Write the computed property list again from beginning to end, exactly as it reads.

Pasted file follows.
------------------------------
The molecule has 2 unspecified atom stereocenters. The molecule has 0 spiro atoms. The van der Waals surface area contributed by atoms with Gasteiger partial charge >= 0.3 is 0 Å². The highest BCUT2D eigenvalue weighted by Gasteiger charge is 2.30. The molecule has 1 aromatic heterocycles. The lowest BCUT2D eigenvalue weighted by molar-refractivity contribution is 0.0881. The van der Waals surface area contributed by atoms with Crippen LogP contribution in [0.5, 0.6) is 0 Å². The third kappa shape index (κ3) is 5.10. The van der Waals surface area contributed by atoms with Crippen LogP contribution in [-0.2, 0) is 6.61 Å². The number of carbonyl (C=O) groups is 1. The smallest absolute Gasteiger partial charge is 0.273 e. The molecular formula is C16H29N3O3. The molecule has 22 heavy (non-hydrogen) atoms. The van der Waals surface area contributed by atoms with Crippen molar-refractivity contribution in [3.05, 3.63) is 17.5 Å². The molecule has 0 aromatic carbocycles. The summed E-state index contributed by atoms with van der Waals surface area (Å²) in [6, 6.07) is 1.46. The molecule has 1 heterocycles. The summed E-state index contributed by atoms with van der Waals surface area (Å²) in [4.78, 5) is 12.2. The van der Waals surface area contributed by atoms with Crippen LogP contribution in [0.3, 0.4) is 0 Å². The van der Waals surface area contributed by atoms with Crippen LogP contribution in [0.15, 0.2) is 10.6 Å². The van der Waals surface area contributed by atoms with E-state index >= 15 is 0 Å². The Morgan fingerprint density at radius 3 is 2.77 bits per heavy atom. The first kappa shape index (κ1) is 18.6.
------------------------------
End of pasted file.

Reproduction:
The molecule has 2 unspecified atom stereocenters. The molecule has 0 spiro atoms. The van der Waals surface area contributed by atoms with Gasteiger partial charge >= 0.3 is 0 Å². The highest BCUT2D eigenvalue weighted by Gasteiger charge is 2.30. The molecule has 1 aromatic heterocycles. The lowest BCUT2D eigenvalue weighted by molar-refractivity contribution is 0.0881. The van der Waals surface area contributed by atoms with Crippen LogP contribution in [0.5, 0.6) is 0 Å². The third kappa shape index (κ3) is 5.10. The van der Waals surface area contributed by atoms with Crippen LogP contribution in [-0.2, 0) is 6.61 Å². The number of carbonyl (C=O) groups is 1. The smallest absolute Gasteiger partial charge is 0.273 e. The molecular formula is C16H29N3O3. The molecule has 22 heavy (non-hydrogen) atoms. The van der Waals surface area contributed by atoms with Crippen molar-refractivity contribution in [3.05, 3.63) is 17.5 Å². The molecule has 0 aromatic carbocycles. The summed E-state index contributed by atoms with van der Waals surface area (Å²) in [6, 6.07) is 1.46. The molecule has 1 heterocycles. The summed E-state index contributed by atoms with van der Waals surface area (Å²) in [4.78, 5) is 12.2. The van der Waals surface area contributed by atoms with Crippen LogP contribution in [0.3, 0.4) is 0 Å². The van der Waals surface area contributed by atoms with Crippen LogP contribution in [0.15, 0.2) is 10.6 Å². The van der Waals surface area contributed by atoms with E-state index >= 15 is 0 Å². The Morgan fingerprint density at radius 3 is 2.77 bits per heavy atom. The first kappa shape index (κ1) is 18.6.